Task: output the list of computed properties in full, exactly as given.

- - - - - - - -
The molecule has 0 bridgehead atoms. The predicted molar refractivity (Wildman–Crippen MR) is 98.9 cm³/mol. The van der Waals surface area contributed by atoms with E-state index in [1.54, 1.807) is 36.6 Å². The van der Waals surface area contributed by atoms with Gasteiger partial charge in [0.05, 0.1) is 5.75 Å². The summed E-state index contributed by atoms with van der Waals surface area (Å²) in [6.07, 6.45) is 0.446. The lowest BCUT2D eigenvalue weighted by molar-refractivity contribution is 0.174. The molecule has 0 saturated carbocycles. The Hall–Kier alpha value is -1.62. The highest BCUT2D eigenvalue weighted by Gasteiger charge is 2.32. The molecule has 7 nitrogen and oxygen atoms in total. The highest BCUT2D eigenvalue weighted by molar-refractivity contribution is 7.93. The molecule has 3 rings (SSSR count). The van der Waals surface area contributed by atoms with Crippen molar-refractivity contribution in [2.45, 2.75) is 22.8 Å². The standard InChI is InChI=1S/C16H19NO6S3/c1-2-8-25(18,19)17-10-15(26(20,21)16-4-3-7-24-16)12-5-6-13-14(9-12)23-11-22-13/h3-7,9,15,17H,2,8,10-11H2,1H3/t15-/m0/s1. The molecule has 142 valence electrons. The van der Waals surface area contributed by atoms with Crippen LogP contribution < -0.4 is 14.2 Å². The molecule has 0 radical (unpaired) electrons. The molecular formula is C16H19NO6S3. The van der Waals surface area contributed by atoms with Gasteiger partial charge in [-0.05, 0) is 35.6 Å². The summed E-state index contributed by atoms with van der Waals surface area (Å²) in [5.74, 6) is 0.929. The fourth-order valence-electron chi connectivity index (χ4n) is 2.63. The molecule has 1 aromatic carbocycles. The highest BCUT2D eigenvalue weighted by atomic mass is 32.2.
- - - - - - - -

The molecule has 0 bridgehead atoms. The predicted molar refractivity (Wildman–Crippen MR) is 98.9 cm³/mol. The van der Waals surface area contributed by atoms with E-state index in [1.54, 1.807) is 36.6 Å². The van der Waals surface area contributed by atoms with Gasteiger partial charge in [0.05, 0.1) is 5.75 Å². The summed E-state index contributed by atoms with van der Waals surface area (Å²) in [6.07, 6.45) is 0.446. The lowest BCUT2D eigenvalue weighted by molar-refractivity contribution is 0.174. The molecule has 0 saturated carbocycles. The Hall–Kier alpha value is -1.62. The highest BCUT2D eigenvalue weighted by Gasteiger charge is 2.32. The molecule has 7 nitrogen and oxygen atoms in total. The highest BCUT2D eigenvalue weighted by molar-refractivity contribution is 7.93. The molecule has 3 rings (SSSR count). The van der Waals surface area contributed by atoms with Crippen molar-refractivity contribution in [2.45, 2.75) is 22.8 Å². The standard InChI is InChI=1S/C16H19NO6S3/c1-2-8-25(18,19)17-10-15(26(20,21)16-4-3-7-24-16)12-5-6-13-14(9-12)23-11-22-13/h3-7,9,15,17H,2,8,10-11H2,1H3/t15-/m0/s1. The molecule has 142 valence electrons. The van der Waals surface area contributed by atoms with Crippen LogP contribution < -0.4 is 14.2 Å². The molecule has 0 radical (unpaired) electrons. The molecular formula is C16H19NO6S3. The van der Waals surface area contributed by atoms with Gasteiger partial charge in [-0.05, 0) is 35.6 Å². The summed E-state index contributed by atoms with van der Waals surface area (Å²) in [5.74, 6) is 0.929. The fourth-order valence-electron chi connectivity index (χ4n) is 2.63. The molecule has 1 aromatic carbocycles. The highest BCUT2D eigenvalue weighted by atomic mass is 32.2.